In other embodiments of the subject tire marking devices, varied amounts of user selection may be accommodated for selecting a desired illumination pattern for the tire marking devices. For example, input features may be provided via a specialized interface locally on the device (for example, as simple as a button which a user can depress to select one of many illumination sequences or to select a desired pattern for scrolling through a sequence of illumination patterns). A more functional user interface provided locally on the tire marking device may be utilized to input a customized message, or merely to select display of a preprogrammed message or graphics in a random or cued fashion or by user preset preference.
Still further embodiments of the subject tire marking devices may provide additional features for interfacing with the devices and providing optional user input. For example, referring now to
Referring now to
Although exemplary features of the present invention have been described herein with respect to
Still further aspects of the presently disclosed technology that may be utilized correspond to creating more of a uniform light display as opposed to a scrolling message or graphic display. For example, referring to
While the present subject matter has been described in detail with respect to specific embodiments thereof, it will be appreciated that those skilled in the art, upon attaining an understanding of the foregoing may readily produce alterations to, variations of, and equivalents to such embodiments. Accordingly, the scope of the present disclosure is by way of example rather than by way of limitation, and the subject disclosure does not preclude inclusion of such modifications, variations and/or additions to the present subject matter as would be readily apparent to one of ordinary skill in the art.
|Cited Patent||Filing date||Publication date||Applicant||Title|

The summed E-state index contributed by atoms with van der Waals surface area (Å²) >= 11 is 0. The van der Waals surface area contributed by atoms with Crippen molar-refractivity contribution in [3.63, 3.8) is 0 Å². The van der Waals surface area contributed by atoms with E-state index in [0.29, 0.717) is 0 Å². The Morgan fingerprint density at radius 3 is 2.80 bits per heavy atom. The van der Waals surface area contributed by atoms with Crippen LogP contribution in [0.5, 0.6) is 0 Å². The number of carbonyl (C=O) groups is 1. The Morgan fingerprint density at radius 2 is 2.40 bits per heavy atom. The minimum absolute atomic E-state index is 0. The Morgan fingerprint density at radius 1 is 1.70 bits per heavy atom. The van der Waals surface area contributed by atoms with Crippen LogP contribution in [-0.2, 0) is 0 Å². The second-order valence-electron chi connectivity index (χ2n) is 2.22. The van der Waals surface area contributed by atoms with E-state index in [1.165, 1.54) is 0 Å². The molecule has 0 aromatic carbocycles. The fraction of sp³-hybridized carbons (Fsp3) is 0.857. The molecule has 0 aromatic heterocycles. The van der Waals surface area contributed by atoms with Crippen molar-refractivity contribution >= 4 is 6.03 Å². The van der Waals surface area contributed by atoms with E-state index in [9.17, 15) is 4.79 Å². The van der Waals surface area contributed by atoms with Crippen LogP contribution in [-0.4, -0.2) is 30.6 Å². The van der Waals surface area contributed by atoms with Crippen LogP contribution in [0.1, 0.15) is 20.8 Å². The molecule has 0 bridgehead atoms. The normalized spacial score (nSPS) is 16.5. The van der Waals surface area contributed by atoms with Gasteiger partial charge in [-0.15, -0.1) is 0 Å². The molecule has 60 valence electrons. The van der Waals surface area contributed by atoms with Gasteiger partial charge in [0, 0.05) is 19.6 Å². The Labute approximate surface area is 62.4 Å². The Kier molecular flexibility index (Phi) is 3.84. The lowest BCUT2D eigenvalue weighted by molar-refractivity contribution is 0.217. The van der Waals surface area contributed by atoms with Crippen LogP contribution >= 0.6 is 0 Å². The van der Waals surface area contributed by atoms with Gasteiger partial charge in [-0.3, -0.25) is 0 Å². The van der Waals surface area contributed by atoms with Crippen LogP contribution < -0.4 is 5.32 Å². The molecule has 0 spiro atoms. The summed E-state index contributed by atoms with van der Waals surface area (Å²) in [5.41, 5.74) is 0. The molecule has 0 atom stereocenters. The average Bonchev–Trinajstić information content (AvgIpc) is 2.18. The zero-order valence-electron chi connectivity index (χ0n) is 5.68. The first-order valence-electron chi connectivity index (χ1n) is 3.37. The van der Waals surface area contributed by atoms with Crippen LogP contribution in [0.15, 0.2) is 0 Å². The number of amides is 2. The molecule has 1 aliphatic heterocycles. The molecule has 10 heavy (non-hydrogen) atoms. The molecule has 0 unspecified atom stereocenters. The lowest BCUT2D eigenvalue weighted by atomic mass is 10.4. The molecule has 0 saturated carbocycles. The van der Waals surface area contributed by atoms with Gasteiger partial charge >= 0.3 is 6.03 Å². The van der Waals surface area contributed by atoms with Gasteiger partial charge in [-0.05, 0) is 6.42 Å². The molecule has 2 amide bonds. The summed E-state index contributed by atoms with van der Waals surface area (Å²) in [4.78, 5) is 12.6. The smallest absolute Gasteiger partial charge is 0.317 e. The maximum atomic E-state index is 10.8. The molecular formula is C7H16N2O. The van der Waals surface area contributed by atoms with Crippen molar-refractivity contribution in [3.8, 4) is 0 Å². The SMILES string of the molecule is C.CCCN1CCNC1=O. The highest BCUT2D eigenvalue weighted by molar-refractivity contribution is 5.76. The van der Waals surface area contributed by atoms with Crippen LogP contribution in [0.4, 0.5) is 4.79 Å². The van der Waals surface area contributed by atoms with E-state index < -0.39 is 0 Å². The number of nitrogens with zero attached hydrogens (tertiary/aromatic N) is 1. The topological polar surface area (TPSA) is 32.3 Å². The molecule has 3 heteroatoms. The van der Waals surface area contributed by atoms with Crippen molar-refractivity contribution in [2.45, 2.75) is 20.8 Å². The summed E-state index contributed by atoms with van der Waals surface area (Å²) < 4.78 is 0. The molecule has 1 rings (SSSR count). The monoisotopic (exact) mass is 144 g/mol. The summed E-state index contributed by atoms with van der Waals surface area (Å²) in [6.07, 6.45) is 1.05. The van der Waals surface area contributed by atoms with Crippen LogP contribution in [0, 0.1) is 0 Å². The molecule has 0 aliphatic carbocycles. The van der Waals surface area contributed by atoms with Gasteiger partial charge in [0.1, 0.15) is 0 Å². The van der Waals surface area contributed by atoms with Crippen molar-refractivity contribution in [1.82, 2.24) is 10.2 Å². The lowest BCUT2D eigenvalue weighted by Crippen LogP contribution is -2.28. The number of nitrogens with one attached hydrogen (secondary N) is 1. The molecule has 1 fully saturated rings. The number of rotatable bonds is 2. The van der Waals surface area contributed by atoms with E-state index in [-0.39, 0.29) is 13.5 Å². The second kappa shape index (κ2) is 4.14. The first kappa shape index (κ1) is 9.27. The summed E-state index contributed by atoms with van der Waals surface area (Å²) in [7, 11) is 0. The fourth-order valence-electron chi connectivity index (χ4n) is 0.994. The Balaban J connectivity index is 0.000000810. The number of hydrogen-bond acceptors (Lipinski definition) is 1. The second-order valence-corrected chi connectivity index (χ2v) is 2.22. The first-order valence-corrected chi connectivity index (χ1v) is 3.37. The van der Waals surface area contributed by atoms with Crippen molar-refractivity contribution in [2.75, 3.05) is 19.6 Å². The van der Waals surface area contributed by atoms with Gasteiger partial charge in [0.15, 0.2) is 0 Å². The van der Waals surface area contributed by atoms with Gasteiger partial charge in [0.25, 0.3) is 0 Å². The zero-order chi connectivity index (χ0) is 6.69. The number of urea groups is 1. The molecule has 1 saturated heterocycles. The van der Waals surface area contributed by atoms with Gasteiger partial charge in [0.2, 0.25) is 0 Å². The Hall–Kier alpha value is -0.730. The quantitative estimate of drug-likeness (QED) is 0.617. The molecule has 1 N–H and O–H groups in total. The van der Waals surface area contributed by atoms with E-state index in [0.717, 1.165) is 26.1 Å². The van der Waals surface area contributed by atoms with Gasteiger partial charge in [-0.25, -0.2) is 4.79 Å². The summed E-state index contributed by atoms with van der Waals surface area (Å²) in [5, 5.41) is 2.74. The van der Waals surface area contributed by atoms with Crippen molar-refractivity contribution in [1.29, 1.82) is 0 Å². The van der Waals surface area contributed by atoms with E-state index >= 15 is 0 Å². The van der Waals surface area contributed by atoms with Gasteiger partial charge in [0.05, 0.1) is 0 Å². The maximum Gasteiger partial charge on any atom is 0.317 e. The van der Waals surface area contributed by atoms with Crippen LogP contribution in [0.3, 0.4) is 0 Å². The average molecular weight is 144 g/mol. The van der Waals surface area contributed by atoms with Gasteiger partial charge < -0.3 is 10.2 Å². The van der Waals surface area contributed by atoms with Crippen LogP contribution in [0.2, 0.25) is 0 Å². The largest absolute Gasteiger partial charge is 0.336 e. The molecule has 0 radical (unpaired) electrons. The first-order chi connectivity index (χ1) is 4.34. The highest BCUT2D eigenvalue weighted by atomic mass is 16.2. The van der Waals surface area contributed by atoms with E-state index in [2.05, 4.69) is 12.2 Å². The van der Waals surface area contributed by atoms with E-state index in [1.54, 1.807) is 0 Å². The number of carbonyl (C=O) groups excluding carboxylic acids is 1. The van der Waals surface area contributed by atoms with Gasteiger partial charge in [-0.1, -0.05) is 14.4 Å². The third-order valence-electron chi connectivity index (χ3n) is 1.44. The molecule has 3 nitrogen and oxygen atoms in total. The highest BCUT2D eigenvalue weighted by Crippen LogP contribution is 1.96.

|US4318436 *||Aug 19, 1980||Mar 9, 1982||The Firestone Tire & Rubber Company||Tire sidewall addition members that undergo perceptible change during abnormal operation|
|US5057827 *||Oct 17, 1988||Oct 15, 1991||Nobile Fred E||Means and method for producing an optical illusion|
|US5748157 *||Dec 27, 1994||May 5, 1998||Eason; Richard O.||Display apparatus utilizing persistence of vision|
|US5903224 *||Feb 18, 1998||May 11, 1999||Revolving Technologies, Inc.||Light display system|
|US6072386 *||May 5, 1999||Jun 6, 2000||Yu; Yung-Jung||Bicycle spoke warning light device capable of setting and displaying characters|
|US6193384 *||Mar 17, 1999||Feb 27, 2001||Buckminster G. Stein||Ceiling fan sign|
|US6257675 *||Jun 16, 1999||Jul 10, 2001||COMPAGNIE GéNéRALES DES ETABLISSEMENTS MICHELIN-MICHELIN & CIE||Mounted tire/wheel assembly having a hubcap|
|US6265984 *||Aug 9, 1999||Jul 24, 2001||Carl Joseph Molinaroli||Light emitting diode display device|
|US6492963 *||Apr 21, 1999||Dec 10, 2002||Illumination Design Works||Electronic display apparatus|
|US6641041 *||Sep 4, 2002||Nov 4, 2003||Roger Olds||Vehicle tire illumination system|
|US20030209063||May 10, 2002||Nov 13, 2003||Michelin Recherche Et Technique S.A.||System and method for generating electric power from a rotating tire's mechanical energy using piezoeletric fiber composites|
|US20050104738 *||Nov 14, 2003||May 19, 2005||William Todorov||Display method and apparatus|
|Citing Patent||Filing date||Publication date||Applicant||Title|
|US7271813 *||Jul 21, 2005||Sep 18, 2007||Lightning Wheels, Llc||Rotational display system|
|US7477208 *||Feb 11, 2004||Jan 13, 2009||Dan Matlock||Rotational light emitting display apparatus|
|US7600071||Dec 7, 2006||Oct 6, 2009||International Business Machines Corporation||Circuit having relaxed setup time via reciprocal clock and data gating|
|US7978152 *||Dec 31, 2008||Jul 12, 2011||Wan-Hsiang Huang||LED display device for displaying pattern on rotatable object by light-scanning|
|US8049631 *||Feb 17, 2009||Nov 1, 2011||Edwards Thomas C||System and method for deterring impaired vehicle operation|
|US8085218||Dec 27, 2011||International Business Machines Corporation||Providing a floating alphanumeric/graphical display without moving electronics|
|US8262473||Jan 5, 2009||Sep 11, 2012||Mattel, Inc.||Interactive toy with visual and audio feedback|
|US8284214||Aug 17, 2007||Oct 9, 2012||Mark Gilbert||Rotational display system|